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Discovery Crew Experiences a First in Orbit


The live performance from Big Head Todd & The Monsters was the first time a shuttle crew has been awakened live from Mission Control, Houston

The live performance from Big Head Todd & The Monsters was the first time a shuttle crew has been awakened live from Mission Control, Houston

The space shuttle Discovery’s crew experienced a first on the shuttle’s last full day in orbit. Our correspondent reports on the astronauts’ welcome wake-up call Tuesday morning.

If you have to wake up for work, an acoustic solo certainly beats a buzzing alarm clock.

The six astronauts on board the shuttle Discovery were awakened on their last full day in space by the song “Blue Sky,” performed live from Mission Control by the lead singer of the American rock band, Big Head Todd and the Monsters.

It was the first time NASA astronauts have ever been awakened by a live musical performance from Houston.

Discovery served as the inspiration for the song “Blue Sky.” Big Head Todd and the Monsters wrote it as a tribute for Discovery's return to orbital missions in 2005, two years after the space shuttle Columbia and its crew were lost in a re-entry explosion.

And it was “Blue Sky” that received the most votes in NASA’s contest to select which song Discovery’s astronauts would wake-up to on the final full day in orbit.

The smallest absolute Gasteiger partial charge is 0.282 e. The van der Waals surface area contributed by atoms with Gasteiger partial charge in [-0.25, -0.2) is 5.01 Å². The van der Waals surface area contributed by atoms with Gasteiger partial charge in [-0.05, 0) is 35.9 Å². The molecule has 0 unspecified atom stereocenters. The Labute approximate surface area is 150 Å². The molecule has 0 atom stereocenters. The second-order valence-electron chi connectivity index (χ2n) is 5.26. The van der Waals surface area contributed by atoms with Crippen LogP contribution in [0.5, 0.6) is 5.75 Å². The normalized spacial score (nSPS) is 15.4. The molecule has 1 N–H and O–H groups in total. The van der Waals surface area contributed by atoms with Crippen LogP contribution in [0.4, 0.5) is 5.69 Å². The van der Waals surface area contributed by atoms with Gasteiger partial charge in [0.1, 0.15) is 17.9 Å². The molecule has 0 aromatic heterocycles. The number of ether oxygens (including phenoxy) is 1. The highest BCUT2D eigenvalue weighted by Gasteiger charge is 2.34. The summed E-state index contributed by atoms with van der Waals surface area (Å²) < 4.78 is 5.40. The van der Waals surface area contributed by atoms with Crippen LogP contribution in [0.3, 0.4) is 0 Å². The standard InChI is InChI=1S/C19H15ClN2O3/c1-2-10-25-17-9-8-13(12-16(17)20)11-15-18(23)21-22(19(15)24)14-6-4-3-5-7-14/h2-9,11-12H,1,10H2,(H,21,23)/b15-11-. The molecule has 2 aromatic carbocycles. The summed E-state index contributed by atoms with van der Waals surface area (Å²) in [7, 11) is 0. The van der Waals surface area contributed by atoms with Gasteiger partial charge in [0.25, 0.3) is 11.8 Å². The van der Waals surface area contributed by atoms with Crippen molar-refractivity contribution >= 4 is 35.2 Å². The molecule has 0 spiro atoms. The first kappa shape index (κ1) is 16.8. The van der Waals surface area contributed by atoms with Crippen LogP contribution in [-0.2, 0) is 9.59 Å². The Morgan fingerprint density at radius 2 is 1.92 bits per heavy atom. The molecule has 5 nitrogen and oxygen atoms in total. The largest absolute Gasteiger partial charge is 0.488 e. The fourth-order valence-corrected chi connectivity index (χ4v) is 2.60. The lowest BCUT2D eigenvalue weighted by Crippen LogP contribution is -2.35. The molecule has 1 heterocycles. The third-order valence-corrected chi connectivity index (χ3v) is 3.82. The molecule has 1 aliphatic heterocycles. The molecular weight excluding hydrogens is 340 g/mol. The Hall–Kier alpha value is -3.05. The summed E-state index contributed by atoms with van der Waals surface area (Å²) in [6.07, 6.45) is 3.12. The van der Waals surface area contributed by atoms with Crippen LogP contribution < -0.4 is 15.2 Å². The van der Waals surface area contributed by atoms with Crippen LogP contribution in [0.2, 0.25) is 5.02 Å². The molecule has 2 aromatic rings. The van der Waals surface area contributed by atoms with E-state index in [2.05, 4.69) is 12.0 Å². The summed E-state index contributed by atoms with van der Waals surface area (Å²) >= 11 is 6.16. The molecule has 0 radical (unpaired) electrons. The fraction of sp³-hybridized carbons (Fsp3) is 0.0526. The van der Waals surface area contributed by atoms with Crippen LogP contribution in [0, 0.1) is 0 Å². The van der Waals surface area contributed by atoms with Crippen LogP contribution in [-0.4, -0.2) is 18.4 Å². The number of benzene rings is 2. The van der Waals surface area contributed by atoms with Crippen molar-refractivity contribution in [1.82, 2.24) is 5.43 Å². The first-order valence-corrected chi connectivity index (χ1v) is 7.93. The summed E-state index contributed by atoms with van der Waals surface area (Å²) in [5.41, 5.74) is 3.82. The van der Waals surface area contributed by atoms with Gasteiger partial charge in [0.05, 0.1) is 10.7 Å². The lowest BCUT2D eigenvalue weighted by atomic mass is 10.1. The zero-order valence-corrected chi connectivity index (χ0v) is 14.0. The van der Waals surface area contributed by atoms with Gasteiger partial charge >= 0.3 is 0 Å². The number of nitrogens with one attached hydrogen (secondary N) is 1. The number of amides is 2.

More than 2.4 million votes were tallied in NASA's Top 40 song contest, with “Blue Sky” earning nearly a third of them - more than 722,000 votes.

Discovery’s Commander Steve Lindsey congratulated the band on the win and thanked them for the early morning serenade.

The band’s lead singer, Todd Park Mohr, thanked the astronauts for their courage and bravery and for inspiring creativity back on Earth.

Commander Lindsey responded:

"We all wish you could see what we can see when we look out at the Earth, and, hopefully, everybody will be able to do that one of these days," said Lindsay. "Hopefully sooner rather than later."

The practice of waking up the astronauts with a song has been a part of the space program since the days of the Apollo program, and it looks as if it will continue through the shuttle program’s retirement this year. The public will be able to vote for wake-up songs for the upcoming Endeavour mission on NASA’s web site.

The runner-up song for Discovery’s final full workday served to wake up the crew Monday morning. The song, well known to space-watchers and spacewalkers alike, raked in more than 671,000 votes.

William Shatner, star of the classic television show Star Trek, even adapted the theme song for the Discovery crew.

March 8th is Discovery’s last full day in orbit before the shuttle heads into retirement. Discovery’s return to Earth on March 9th will not only complete its final, 13-day mission, but also mark its record 365th day in orbit.

Since Discovery first launched in 1984, it has logged more than 148 million miles in space…the final frontier.

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